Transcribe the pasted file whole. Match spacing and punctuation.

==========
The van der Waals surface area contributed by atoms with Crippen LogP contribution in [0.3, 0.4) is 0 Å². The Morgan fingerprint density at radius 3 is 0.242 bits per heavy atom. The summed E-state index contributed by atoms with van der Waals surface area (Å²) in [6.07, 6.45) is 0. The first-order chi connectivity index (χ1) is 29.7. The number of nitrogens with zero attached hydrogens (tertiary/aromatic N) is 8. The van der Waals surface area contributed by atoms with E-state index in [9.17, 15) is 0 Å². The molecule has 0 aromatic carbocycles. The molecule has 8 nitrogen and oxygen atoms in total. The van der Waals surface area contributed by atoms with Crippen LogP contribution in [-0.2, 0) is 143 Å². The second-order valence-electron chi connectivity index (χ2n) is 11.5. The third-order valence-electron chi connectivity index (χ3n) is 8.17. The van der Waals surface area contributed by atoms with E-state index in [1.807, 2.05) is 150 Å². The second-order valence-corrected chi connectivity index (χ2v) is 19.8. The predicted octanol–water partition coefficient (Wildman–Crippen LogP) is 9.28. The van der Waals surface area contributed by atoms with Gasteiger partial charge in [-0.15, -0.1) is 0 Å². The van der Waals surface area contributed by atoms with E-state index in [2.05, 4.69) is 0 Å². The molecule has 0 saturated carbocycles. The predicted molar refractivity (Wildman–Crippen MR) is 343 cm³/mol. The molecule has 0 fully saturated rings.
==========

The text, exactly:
The van der Waals surface area contributed by atoms with Crippen LogP contribution in [0.3, 0.4) is 0 Å². The Morgan fingerprint density at radius 3 is 0.242 bits per heavy atom. The summed E-state index contributed by atoms with van der Waals surface area (Å²) in [6.07, 6.45) is 0. The first-order chi connectivity index (χ1) is 29.7. The number of nitrogens with zero attached hydrogens (tertiary/aromatic N) is 8. The van der Waals surface area contributed by atoms with E-state index in [9.17, 15) is 0 Å². The molecule has 0 aromatic carbocycles. The molecule has 8 nitrogen and oxygen atoms in total. The van der Waals surface area contributed by atoms with Crippen LogP contribution in [-0.2, 0) is 143 Å². The second-order valence-electron chi connectivity index (χ2n) is 11.5. The third-order valence-electron chi connectivity index (χ3n) is 8.17. The van der Waals surface area contributed by atoms with E-state index in [1.807, 2.05) is 150 Å². The second-order valence-corrected chi connectivity index (χ2v) is 19.8. The predicted octanol–water partition coefficient (Wildman–Crippen LogP) is 9.28. The van der Waals surface area contributed by atoms with Gasteiger partial charge in [-0.15, -0.1) is 0 Å². The van der Waals surface area contributed by atoms with E-state index in [2.05, 4.69) is 0 Å². The molecule has 0 saturated carbocycles. The predicted molar refractivity (Wildman–Crippen MR) is 343 cm³/mol. The molecule has 0 fully saturated rings.